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One in Two Companies Hit By Job Reductions So Far in the 90s, Survey Shows With AM-Economy,

September 26, 1991

One in Two Companies Hit By Job Reductions So Far in the 90s, Survey Shows With AM-Economy, Bjt

NEW YORK (AP) _ Nearly one in two companies has trimmed its workforce since the start of the decade, said a survey released Thursday by a leading business consulting firm.

The survey of 1,800 businesses by Towers Perrin found that workforces were reduced by an average of 11 percent between the start of 1990 and mid-1991.

Hardest hit was real estate, followed by the transportation and electronics sectors. More than three-quarters of firms in these sectors reported reductions. Least affected were drug companies.

″The trend toward reducing staffing is just phenomenal and appears to be continuing rather than letting up,″ said Bruce Pittenger, a managing director of New York-based Towers Perrin.

The survey found that while 25 percent of respondents were adding jobs this year, one-fifth plan to cut jobs next year.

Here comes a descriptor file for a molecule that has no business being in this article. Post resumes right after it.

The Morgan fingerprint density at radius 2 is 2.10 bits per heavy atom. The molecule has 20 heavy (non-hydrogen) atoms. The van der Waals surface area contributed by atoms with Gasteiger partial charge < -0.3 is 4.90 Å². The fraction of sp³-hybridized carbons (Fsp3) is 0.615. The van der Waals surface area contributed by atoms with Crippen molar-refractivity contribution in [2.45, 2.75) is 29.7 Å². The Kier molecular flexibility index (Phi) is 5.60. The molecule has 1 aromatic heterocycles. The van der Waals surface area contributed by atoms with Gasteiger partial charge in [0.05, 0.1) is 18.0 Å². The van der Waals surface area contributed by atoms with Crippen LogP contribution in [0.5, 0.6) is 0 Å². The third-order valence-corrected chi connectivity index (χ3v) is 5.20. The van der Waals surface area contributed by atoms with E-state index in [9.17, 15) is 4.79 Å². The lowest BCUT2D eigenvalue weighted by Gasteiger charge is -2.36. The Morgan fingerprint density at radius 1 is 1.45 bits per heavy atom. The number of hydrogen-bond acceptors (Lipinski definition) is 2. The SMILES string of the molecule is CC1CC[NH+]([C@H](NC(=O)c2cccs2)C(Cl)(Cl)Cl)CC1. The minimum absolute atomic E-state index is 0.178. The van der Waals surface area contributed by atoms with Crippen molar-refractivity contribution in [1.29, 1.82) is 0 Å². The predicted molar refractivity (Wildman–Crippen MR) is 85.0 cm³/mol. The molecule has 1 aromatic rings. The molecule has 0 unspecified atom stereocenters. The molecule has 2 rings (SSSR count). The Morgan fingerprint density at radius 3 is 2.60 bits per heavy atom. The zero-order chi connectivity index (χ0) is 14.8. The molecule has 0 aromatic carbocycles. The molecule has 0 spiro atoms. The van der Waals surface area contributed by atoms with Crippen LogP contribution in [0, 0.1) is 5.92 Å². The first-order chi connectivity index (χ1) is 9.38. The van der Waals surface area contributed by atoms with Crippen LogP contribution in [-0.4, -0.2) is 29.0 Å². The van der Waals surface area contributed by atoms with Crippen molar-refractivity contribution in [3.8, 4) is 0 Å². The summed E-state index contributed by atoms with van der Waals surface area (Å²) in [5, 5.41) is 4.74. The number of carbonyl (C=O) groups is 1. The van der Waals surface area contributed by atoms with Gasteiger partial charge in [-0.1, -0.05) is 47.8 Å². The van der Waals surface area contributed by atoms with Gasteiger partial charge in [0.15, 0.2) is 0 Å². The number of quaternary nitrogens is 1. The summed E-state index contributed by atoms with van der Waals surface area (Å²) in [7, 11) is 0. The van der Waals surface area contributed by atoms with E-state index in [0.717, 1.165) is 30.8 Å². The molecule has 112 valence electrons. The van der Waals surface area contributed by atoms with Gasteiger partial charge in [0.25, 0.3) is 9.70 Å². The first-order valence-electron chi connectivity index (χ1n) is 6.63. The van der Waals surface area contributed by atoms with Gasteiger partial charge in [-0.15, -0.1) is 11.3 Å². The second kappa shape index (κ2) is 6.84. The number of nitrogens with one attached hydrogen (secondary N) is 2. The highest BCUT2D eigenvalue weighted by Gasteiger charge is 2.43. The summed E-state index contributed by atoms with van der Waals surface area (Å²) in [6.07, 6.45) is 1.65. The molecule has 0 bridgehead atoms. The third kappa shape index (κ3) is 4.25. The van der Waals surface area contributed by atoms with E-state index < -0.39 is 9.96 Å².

Despite some spotty signs of an economic recovery, several major corporations have announced major staff cutbacks in recent weeks.

For example, Ameritech Corp., a Chicago-based holding company for telephone utilities, expects to trim 3,000 jobs; Union Carbide Corp. plans to slash its worldwide work force by 5,500; and Harris Corp. said it was cutting 2,000 jobs because of a worldwide semiconductor glut.

Pittenger said the layoffs particularly affected middle management ranks that were beefed up in the expansionary 1980s and which corporations are now trying to trim.

The survey also looked at business’s methods of staff reductions. Of those reporting staff reductions, 90 percent trimmed ranks through attrition; about 80 percent laid off workers, and 38 percent enticed employees into early retirement.

Towers Perrin is a leading consulting firm specializing in employee benefits and compensation.

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